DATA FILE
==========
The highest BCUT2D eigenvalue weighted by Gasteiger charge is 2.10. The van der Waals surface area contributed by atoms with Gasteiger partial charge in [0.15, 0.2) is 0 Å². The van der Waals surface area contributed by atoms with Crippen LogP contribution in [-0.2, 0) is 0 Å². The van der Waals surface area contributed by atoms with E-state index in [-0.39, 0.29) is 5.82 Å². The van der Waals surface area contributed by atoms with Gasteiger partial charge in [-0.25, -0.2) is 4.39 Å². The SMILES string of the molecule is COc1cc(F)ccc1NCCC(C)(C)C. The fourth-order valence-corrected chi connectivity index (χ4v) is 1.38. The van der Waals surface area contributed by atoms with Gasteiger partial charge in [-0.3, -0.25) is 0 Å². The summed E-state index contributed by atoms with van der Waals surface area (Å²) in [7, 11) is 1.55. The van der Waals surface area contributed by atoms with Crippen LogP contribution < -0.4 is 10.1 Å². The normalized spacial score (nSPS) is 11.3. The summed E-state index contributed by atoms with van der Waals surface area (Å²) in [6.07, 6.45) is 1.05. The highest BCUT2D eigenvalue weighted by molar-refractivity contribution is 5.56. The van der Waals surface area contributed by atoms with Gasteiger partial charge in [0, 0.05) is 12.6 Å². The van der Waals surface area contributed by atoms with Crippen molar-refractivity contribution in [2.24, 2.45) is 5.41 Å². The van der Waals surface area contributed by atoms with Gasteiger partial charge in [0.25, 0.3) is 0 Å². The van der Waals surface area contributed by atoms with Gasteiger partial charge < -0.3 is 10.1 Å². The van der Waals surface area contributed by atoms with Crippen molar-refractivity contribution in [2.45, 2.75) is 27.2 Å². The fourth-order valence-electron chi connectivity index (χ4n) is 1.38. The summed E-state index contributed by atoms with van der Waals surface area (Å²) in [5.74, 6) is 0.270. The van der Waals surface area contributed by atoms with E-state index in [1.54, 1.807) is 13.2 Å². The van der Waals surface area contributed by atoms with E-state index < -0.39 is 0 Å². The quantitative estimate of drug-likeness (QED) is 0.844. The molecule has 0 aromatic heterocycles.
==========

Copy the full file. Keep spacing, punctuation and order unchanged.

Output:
The highest BCUT2D eigenvalue weighted by Gasteiger charge is 2.10. The van der Waals surface area contributed by atoms with Gasteiger partial charge in [0.15, 0.2) is 0 Å². The van der Waals surface area contributed by atoms with Crippen LogP contribution in [-0.2, 0) is 0 Å². The van der Waals surface area contributed by atoms with E-state index in [-0.39, 0.29) is 5.82 Å². The van der Waals surface area contributed by atoms with Gasteiger partial charge in [-0.25, -0.2) is 4.39 Å². The SMILES string of the molecule is COc1cc(F)ccc1NCCC(C)(C)C. The fourth-order valence-corrected chi connectivity index (χ4v) is 1.38. The van der Waals surface area contributed by atoms with Gasteiger partial charge in [-0.3, -0.25) is 0 Å². The summed E-state index contributed by atoms with van der Waals surface area (Å²) in [7, 11) is 1.55. The van der Waals surface area contributed by atoms with Crippen LogP contribution < -0.4 is 10.1 Å². The normalized spacial score (nSPS) is 11.3. The summed E-state index contributed by atoms with van der Waals surface area (Å²) in [6.07, 6.45) is 1.05. The highest BCUT2D eigenvalue weighted by molar-refractivity contribution is 5.56. The van der Waals surface area contributed by atoms with Gasteiger partial charge in [0, 0.05) is 12.6 Å². The van der Waals surface area contributed by atoms with Crippen molar-refractivity contribution in [2.24, 2.45) is 5.41 Å². The van der Waals surface area contributed by atoms with Gasteiger partial charge in [0.25, 0.3) is 0 Å². The van der Waals surface area contributed by atoms with Gasteiger partial charge < -0.3 is 10.1 Å². The van der Waals surface area contributed by atoms with Crippen molar-refractivity contribution in [2.45, 2.75) is 27.2 Å². The fourth-order valence-electron chi connectivity index (χ4n) is 1.38. The summed E-state index contributed by atoms with van der Waals surface area (Å²) in [5.74, 6) is 0.270. The van der Waals surface area contributed by atoms with E-state index in [1.54, 1.807) is 13.2 Å². The van der Waals surface area contributed by atoms with E-state index < -0.39 is 0 Å². The quantitative estimate of drug-likeness (QED) is 0.844. The molecule has 0 aromatic heterocycles.